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Pompeo again vows to push for extension of Iran arms embargo

U.S. Secretary of State Michael R. Pompeo and State Department spokesperson Morgan Ortagus listen to the Chair of the Commission on Unalienable Rights, Mary Ann Glendon, as she delivers remarks to the press at the U.S. Department of State in Washington D.C. on July 8, 2019. (State Department photo by Michael Gross)

This article was originally published by Radio Free Europe/Radio Liberty and is reprinted with permission.

U.S. Secretary of State Mike Pompeo has renewed his pledge to use all means available to extend a ban on conventional arms sales to Iran beyond October.

Pompeo reiterated the vow in a statement on May 9 to mark the second anniversary of the U.S. withdrawal from the landmark 2015 nuclear deal between Iran and six world powers.

U.S. President Donald withdrew the United States from the deal, known as the Joint Comprehensive Plan of Action (JCPOA), on May 8, 2018.

Pompeo said since then the United States had built “the strongest sanctions in history and prevented Iran from funding and equipping terrorists with many billions of dollars.”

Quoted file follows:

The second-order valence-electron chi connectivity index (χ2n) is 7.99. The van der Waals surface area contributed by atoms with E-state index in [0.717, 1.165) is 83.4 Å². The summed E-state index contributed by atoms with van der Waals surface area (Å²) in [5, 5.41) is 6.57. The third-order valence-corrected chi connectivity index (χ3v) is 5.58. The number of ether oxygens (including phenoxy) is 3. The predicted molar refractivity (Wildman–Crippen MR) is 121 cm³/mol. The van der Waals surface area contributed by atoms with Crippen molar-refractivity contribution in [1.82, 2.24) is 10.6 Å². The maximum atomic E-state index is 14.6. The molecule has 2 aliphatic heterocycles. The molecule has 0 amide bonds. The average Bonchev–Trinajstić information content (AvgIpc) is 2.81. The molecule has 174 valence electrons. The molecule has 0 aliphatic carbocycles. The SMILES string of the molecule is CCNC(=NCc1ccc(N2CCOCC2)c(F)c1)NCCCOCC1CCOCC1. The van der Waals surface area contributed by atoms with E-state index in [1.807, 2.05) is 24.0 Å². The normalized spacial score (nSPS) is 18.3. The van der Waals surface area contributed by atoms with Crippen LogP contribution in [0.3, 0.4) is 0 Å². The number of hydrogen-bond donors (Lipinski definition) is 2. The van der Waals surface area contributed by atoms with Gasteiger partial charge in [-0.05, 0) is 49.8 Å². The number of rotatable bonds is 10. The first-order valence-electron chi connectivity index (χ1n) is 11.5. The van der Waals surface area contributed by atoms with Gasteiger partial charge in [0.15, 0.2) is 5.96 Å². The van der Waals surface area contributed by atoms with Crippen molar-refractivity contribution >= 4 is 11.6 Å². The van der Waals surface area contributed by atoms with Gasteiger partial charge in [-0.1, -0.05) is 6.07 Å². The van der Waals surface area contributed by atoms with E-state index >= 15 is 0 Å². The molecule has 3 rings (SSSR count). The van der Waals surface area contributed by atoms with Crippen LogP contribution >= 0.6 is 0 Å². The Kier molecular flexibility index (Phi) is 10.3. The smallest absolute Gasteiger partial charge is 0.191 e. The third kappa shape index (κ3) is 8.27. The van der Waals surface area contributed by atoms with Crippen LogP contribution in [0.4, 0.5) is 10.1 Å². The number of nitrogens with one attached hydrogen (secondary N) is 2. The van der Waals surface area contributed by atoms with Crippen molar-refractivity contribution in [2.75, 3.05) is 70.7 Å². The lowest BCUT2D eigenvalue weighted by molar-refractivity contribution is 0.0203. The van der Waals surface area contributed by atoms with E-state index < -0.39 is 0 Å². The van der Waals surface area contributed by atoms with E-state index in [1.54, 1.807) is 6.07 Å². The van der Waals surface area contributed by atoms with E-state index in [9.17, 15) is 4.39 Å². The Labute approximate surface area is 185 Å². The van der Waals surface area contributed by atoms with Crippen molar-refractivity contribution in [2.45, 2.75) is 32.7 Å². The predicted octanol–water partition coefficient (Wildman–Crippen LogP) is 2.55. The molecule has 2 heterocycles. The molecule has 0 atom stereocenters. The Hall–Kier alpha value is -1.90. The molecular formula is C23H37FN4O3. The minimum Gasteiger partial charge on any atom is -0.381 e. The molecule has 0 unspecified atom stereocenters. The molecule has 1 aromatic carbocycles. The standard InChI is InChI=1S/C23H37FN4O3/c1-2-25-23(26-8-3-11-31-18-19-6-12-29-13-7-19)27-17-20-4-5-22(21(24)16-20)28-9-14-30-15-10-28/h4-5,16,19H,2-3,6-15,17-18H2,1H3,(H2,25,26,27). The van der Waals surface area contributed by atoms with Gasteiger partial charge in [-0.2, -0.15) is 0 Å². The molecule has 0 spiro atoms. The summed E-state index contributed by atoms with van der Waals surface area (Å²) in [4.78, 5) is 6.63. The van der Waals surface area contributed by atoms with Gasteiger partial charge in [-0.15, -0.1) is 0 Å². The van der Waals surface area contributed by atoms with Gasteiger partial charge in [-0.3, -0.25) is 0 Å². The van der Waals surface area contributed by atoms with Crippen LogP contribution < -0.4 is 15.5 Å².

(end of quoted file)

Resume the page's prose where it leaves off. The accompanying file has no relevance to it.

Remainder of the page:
He also said Americans were safer and the Middle East more peaceful than they would have been if the United States had not withdrawn from the JCPOA, and he reiterated his long-standing position that the United States will never allow Iran to have a nuclear weapon.

Pompeo also referred to this week’s 75th anniversary of the defeat of Nazi Germany in World War II, saying the United States and its allies stood together then to rid the world of the Nazis and their hateful ideology.

“Today we face a grave challenge to regional peace from another rogue regime, and we again call on the international community to join us to stop the world’s leading state sponsor of anti-Semitism,” Pompeo said.

The deal provided for Tehran to curb its nuclear program in return for the lifting of international sanctions.

Trump called it “defective at its core” and after withdrawing from it reimposed harsh sanctions that have crippled Iran’s economy.

He has said he wants to force Iran to renegotiate the deal, arguing that the terms were not tough enough to prevent Iran from developing nuclear weapons, and agree curbs to its ballistic-missile program.

Iran has refused, insisting that its nuclear program was strictly for civilian energy purposes, and has gradually rolled back its commitments under the accord.

Pompeo first announced on April 29 that Washington now also wanted to extend the conventional weapons embargo and said he was “hopeful” the UN Security Council would prolong the restriction before it expires.

Iranian President Hassan Rohani reacted by threatening a “crushing response” if the United States continued those efforts.